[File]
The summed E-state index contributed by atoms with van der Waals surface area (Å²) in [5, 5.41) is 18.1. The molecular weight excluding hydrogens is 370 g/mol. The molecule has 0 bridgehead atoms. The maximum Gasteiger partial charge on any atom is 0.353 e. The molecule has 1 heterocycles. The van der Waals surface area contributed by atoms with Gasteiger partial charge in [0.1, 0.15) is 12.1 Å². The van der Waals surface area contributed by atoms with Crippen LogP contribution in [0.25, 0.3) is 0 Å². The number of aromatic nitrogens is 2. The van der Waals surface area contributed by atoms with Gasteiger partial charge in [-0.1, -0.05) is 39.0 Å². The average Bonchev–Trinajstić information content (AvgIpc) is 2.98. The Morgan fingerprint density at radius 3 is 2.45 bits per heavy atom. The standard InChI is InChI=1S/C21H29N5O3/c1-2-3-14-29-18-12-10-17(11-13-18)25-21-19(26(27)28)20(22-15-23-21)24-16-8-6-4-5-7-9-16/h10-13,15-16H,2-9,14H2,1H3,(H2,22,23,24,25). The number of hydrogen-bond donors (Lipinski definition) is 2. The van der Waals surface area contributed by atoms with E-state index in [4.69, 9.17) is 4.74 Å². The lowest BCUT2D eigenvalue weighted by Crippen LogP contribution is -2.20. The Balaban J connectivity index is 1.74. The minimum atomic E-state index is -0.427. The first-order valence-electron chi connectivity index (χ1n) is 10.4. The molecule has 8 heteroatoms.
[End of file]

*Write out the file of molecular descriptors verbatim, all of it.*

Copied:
The summed E-state index contributed by atoms with van der Waals surface area (Å²) in [5, 5.41) is 18.1. The molecular weight excluding hydrogens is 370 g/mol. The molecule has 0 bridgehead atoms. The maximum Gasteiger partial charge on any atom is 0.353 e. The molecule has 1 heterocycles. The van der Waals surface area contributed by atoms with Gasteiger partial charge in [0.1, 0.15) is 12.1 Å². The van der Waals surface area contributed by atoms with Crippen LogP contribution in [0.25, 0.3) is 0 Å². The number of aromatic nitrogens is 2. The van der Waals surface area contributed by atoms with Gasteiger partial charge in [-0.1, -0.05) is 39.0 Å². The average Bonchev–Trinajstić information content (AvgIpc) is 2.98. The Morgan fingerprint density at radius 3 is 2.45 bits per heavy atom. The standard InChI is InChI=1S/C21H29N5O3/c1-2-3-14-29-18-12-10-17(11-13-18)25-21-19(26(27)28)20(22-15-23-21)24-16-8-6-4-5-7-9-16/h10-13,15-16H,2-9,14H2,1H3,(H2,22,23,24,25). The number of hydrogen-bond donors (Lipinski definition) is 2. The van der Waals surface area contributed by atoms with E-state index in [4.69, 9.17) is 4.74 Å². The lowest BCUT2D eigenvalue weighted by Crippen LogP contribution is -2.20. The Balaban J connectivity index is 1.74. The minimum atomic E-state index is -0.427. The first-order valence-electron chi connectivity index (χ1n) is 10.4. The molecule has 8 heteroatoms.